The Scherzo develops a three-note arpeggio motif from the second bar, at first playfully, later with leaping energy over an emphatic drone bass. The Trio is more relaxed, with a billowing rising arpeggio as its theme; in the second half the tonality swerves from F to D flat, with an insistent unison ostinato pinned by further drone harmonies in the second viola. The Presto finale has acquired the nickname ‘The Storm’ on account of its tensely dramatic tremolos and flickering, disjointed theme. As in previous movements C major is balanced by remoter keys, with A flat for the second theme, charmingly naïve and again somewhat rustic. Even more surprising is the interruption of the storm by a minuet in exaggeratedly whimsical style, first in A, later in C, before a final tonal twist sees Beethoven beginning the sprint to the line with a swerve to A flat, the key of the second theme.
String Quartet in A minor, Op. 132
Assai sostenuto – Allegro
Allegro ma non tanto
Molto adagio (‘A Convalescent’s Song of Thanksgiving to the Deity, in the Lydian Mode’)
Alla Marcia, assai vivace – Più allegro
Allegro appassionato – Presto
The A minor is the second of the three quartets commissioned by Prince Nicholas Galitzin, and was composed during the first half of 1825. The celebrated third movement was written at Baden where Beethoven was recuperating from a serious intestinal inflammation. An early hearing of the work was attended by the British composer and conductor Sir George Smart, who recorded that despite his deafness Beethoven took charge of the rehearsal: ‘A staccato passage not being expressed to the satisfaction of his eye … he seized Holz’s violin and played the passage a quarter of a tone too flat … All paid him the greatest attention.’ Smart also heard Beethoven improvise at the piano ‘in a most extraordinary manner, sometimes very fortissimo, but full of genius … He can hear a little if you halloo quite close to his left ear.’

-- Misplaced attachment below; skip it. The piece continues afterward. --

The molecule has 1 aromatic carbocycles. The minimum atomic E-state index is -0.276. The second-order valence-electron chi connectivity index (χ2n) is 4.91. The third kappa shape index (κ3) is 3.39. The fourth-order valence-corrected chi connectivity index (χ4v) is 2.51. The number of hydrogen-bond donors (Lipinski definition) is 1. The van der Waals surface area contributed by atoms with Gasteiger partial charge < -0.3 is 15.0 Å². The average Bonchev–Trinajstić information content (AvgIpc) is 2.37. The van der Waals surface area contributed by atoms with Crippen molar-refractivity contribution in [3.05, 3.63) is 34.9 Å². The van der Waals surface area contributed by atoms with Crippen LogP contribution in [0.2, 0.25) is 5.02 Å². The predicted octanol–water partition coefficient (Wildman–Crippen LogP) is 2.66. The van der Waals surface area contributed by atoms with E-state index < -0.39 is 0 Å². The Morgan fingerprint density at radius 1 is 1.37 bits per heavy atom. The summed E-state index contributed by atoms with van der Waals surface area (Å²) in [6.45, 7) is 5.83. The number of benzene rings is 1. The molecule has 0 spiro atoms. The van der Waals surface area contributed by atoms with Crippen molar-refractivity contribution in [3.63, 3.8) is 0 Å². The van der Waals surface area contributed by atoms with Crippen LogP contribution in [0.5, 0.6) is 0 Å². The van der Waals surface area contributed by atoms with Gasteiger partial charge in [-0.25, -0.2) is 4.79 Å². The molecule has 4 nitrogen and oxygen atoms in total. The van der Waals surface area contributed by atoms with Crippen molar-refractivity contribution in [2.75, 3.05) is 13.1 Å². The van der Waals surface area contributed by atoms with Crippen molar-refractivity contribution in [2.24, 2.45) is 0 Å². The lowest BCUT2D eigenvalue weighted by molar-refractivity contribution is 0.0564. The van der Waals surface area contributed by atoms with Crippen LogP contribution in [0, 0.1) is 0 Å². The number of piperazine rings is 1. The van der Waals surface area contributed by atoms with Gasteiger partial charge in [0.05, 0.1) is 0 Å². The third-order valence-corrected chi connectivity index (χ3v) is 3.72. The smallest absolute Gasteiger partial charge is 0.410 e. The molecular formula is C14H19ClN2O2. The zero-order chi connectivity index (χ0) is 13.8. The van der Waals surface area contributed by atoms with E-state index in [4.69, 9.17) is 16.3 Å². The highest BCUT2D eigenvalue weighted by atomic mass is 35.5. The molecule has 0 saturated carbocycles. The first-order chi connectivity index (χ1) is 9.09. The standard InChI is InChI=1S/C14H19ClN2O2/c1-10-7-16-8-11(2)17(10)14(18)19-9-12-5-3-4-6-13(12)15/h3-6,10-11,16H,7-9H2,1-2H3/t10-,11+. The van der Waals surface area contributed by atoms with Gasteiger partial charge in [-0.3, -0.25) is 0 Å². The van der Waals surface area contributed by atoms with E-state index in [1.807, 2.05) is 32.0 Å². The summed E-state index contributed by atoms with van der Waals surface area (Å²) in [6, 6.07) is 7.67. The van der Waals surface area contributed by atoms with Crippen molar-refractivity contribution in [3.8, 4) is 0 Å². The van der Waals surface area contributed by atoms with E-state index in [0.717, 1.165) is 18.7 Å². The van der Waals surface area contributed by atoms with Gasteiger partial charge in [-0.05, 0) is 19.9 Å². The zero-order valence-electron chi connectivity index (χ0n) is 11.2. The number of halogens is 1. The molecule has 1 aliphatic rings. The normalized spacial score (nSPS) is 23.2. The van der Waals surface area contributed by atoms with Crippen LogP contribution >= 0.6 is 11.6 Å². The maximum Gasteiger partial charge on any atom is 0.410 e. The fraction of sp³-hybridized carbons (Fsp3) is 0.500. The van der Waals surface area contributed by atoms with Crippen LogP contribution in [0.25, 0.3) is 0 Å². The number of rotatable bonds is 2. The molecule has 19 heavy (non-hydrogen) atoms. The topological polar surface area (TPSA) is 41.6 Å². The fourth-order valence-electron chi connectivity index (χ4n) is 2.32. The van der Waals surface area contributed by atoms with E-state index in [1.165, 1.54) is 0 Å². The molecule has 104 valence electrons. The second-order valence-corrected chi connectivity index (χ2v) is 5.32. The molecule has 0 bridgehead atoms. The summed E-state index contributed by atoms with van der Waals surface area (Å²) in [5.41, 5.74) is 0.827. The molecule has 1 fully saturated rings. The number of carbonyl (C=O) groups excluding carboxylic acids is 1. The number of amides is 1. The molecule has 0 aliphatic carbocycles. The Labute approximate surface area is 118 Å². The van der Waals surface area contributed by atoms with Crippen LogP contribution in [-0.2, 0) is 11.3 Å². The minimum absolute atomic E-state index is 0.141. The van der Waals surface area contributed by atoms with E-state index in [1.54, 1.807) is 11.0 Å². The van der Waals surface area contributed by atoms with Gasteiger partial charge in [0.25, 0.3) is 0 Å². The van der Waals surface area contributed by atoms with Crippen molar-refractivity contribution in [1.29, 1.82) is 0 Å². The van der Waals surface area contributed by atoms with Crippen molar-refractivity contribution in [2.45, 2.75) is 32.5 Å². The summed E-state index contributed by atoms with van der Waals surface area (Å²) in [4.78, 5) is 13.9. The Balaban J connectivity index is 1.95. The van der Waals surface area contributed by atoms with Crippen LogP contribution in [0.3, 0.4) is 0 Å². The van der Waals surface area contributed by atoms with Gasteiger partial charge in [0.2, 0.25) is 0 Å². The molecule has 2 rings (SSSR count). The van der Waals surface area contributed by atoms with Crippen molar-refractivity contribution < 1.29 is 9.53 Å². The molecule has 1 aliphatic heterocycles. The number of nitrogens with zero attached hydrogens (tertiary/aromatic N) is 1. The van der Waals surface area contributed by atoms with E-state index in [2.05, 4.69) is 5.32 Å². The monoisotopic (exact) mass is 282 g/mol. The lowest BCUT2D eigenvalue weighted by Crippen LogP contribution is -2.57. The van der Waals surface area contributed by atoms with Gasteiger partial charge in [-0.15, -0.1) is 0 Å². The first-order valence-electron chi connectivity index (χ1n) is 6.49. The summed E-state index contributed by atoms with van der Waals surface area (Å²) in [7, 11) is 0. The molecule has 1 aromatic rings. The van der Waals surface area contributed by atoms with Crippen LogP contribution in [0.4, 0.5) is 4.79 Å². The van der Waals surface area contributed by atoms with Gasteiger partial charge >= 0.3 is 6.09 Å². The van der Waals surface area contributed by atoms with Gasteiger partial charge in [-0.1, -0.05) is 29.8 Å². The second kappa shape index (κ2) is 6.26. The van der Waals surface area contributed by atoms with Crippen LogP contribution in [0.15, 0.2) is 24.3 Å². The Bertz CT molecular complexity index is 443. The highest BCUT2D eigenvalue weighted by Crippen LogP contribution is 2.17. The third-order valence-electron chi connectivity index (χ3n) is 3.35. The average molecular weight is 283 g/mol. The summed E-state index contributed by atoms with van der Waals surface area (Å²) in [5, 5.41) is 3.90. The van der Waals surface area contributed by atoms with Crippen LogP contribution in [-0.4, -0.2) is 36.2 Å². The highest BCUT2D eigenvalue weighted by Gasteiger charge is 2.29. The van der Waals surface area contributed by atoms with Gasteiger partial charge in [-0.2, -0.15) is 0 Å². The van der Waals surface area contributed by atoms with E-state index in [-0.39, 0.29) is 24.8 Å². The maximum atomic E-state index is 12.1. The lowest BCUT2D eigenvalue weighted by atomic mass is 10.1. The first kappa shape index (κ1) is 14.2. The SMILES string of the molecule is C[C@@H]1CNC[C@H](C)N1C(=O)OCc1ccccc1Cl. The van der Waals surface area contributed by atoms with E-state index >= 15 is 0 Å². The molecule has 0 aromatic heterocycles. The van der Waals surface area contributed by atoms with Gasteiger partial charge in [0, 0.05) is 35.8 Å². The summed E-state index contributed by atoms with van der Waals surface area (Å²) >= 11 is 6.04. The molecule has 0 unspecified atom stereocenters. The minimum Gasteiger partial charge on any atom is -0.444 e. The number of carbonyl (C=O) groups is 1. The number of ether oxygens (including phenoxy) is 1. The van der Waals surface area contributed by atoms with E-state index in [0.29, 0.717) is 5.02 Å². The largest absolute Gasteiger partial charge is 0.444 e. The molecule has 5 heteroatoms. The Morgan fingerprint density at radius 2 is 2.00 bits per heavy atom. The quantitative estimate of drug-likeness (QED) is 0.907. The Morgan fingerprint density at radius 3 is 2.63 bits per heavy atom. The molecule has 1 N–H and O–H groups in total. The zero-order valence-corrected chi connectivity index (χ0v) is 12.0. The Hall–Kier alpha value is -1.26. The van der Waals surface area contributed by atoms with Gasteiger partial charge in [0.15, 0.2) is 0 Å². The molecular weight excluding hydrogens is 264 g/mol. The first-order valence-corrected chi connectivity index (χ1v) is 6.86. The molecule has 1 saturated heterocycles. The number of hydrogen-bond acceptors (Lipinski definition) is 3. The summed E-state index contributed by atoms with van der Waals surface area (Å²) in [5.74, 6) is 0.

In the first movement an important role is played by the four-note ‘motto’ which links this work with the quartets in B flat (Op. 130) and C sharp minor (Op. 131), indicating the possibility that the three works were conceived as a trilogy. The motto – with symmetrical pairs of semitones, one rising the other falling – has a precedent in Bach’s G minor fugue from Book One of The Well-Tempered Clavier, which Beethoven is reputed to have performed in its entirety by the age of eleven. The motto is heard in the mysterious introduction, swept away by the impassioned cadenza, which leads into the strangely agitated main theme, underpinned by the motto in long notes passed between the accompanying instruments in the manner of a cantus firmus. The central development varies and deepens the relationship between theme and motto, before a double recapitulation, with the theme and contrasting second subject heard in E minor and C major respectively, then balanced by a return to the tonic key. The main theme undergoes a final transformation, with the motto dispersed starkly through the texture – F (cello), E (viola), G sharp (second violin), A (cello) – initiating a powerfully scored coda that seems to hover between desperation and defiance.